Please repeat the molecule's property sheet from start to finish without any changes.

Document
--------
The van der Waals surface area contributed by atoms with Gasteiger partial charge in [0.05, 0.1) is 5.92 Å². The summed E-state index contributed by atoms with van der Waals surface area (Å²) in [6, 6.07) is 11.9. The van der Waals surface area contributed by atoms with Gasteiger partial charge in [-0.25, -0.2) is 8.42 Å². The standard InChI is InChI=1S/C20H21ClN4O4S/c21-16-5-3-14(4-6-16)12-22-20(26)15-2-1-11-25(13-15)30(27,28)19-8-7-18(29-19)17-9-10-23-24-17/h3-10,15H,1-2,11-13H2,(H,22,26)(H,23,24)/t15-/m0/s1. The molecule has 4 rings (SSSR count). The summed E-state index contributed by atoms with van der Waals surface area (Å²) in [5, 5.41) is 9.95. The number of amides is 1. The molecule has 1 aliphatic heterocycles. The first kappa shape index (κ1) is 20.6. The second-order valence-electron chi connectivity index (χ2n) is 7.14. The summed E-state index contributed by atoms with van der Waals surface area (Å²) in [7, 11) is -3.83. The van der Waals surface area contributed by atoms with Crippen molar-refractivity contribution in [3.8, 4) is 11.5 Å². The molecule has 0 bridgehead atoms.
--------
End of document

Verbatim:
The van der Waals surface area contributed by atoms with Gasteiger partial charge in [0.05, 0.1) is 5.92 Å². The summed E-state index contributed by atoms with van der Waals surface area (Å²) in [6, 6.07) is 11.9. The van der Waals surface area contributed by atoms with Gasteiger partial charge in [-0.25, -0.2) is 8.42 Å². The standard InChI is InChI=1S/C20H21ClN4O4S/c21-16-5-3-14(4-6-16)12-22-20(26)15-2-1-11-25(13-15)30(27,28)19-8-7-18(29-19)17-9-10-23-24-17/h3-10,15H,1-2,11-13H2,(H,22,26)(H,23,24)/t15-/m0/s1. The molecule has 4 rings (SSSR count). The summed E-state index contributed by atoms with van der Waals surface area (Å²) in [5, 5.41) is 9.95. The number of amides is 1. The molecule has 1 aliphatic heterocycles. The first kappa shape index (κ1) is 20.6. The second-order valence-electron chi connectivity index (χ2n) is 7.14. The summed E-state index contributed by atoms with van der Waals surface area (Å²) in [7, 11) is -3.83. The van der Waals surface area contributed by atoms with Crippen molar-refractivity contribution in [3.8, 4) is 11.5 Å². The molecule has 0 bridgehead atoms.